Lets pretend I have no experience with statistics...
what books, in what order, will get me to the point of being able to understand Bayesian probability fastest.
The folks at LessWrong have put together a couple of resources that can be helpful for the complete beginner. They are also useful if you've only taken a single course in probability and basically just memorized formulas to get through it.
For two more advanced books that cover practical matters in great detail (and require a bit more mathematical maturity) see:
My own opinion is that learning the formula for Bayes' theorem is elementary; it's something that almost always precedes even a first introduction to common discrete random variables. The real "starting point" for seeing the difference in Bayesian methods is when you start needing to compute Maximum Likelihood Estimators (MLE). Then you can directly compare the output of an MLE with the alternative output if you had set up a prior and chased the computation out all the way to a posterior distribution.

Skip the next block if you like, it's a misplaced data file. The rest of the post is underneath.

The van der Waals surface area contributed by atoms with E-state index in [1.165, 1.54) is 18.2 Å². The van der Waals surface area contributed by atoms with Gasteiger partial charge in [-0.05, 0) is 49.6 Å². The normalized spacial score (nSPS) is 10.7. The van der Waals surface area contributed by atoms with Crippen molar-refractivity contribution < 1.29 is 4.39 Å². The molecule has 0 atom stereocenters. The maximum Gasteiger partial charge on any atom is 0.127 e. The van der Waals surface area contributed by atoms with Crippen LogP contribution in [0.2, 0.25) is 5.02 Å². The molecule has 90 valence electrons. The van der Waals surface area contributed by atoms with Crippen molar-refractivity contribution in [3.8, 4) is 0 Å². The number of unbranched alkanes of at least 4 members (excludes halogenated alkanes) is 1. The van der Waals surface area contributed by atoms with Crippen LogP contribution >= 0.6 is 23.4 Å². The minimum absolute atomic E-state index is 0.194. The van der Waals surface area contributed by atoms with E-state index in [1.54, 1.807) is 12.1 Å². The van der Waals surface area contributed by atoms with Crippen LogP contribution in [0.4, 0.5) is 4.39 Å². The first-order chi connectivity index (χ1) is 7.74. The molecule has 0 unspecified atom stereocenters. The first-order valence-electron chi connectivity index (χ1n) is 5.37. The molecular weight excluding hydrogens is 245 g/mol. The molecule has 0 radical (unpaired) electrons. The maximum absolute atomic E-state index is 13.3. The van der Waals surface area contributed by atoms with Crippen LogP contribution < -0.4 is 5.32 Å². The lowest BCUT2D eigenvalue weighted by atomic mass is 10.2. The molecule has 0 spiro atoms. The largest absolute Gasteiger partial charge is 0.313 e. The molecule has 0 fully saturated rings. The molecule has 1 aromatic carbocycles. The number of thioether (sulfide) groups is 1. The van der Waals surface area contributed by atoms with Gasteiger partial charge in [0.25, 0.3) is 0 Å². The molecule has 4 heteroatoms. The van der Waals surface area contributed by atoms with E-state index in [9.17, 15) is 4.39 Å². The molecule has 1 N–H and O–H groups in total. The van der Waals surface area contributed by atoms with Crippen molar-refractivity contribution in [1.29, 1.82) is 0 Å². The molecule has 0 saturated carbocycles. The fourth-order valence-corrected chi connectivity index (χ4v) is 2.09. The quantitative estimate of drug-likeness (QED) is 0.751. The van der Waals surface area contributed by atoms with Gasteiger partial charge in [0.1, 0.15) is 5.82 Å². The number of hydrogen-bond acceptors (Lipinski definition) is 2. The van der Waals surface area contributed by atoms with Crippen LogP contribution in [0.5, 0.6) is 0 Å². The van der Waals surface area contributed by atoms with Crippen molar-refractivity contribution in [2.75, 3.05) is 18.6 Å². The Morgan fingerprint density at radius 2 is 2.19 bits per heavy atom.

There's nothing special about MLEs, of course, but that just happens to be one of the first places where a student is really forced to say, "Gee, I'd really like to have the whole posterior distribution, but it's really hard to compute." Once a student sees the value in that, they are usually ready to start learning about acceptance/rejection, Metropolis-Hastings, and Gibbs sampling, which are the gateway drugs of Bayesian analysis.
Here is a good list. There are lots of material online too, and some excellent q&a right here on stackexchange.
Reference Book: Bayesian Theory by José M. Bernardo and Adrian F. M. Smith
Read: Notes from MIT OCW
Presentation: Tutorial from Stanford
Watch videos on Youtube (about Bayesian Probability)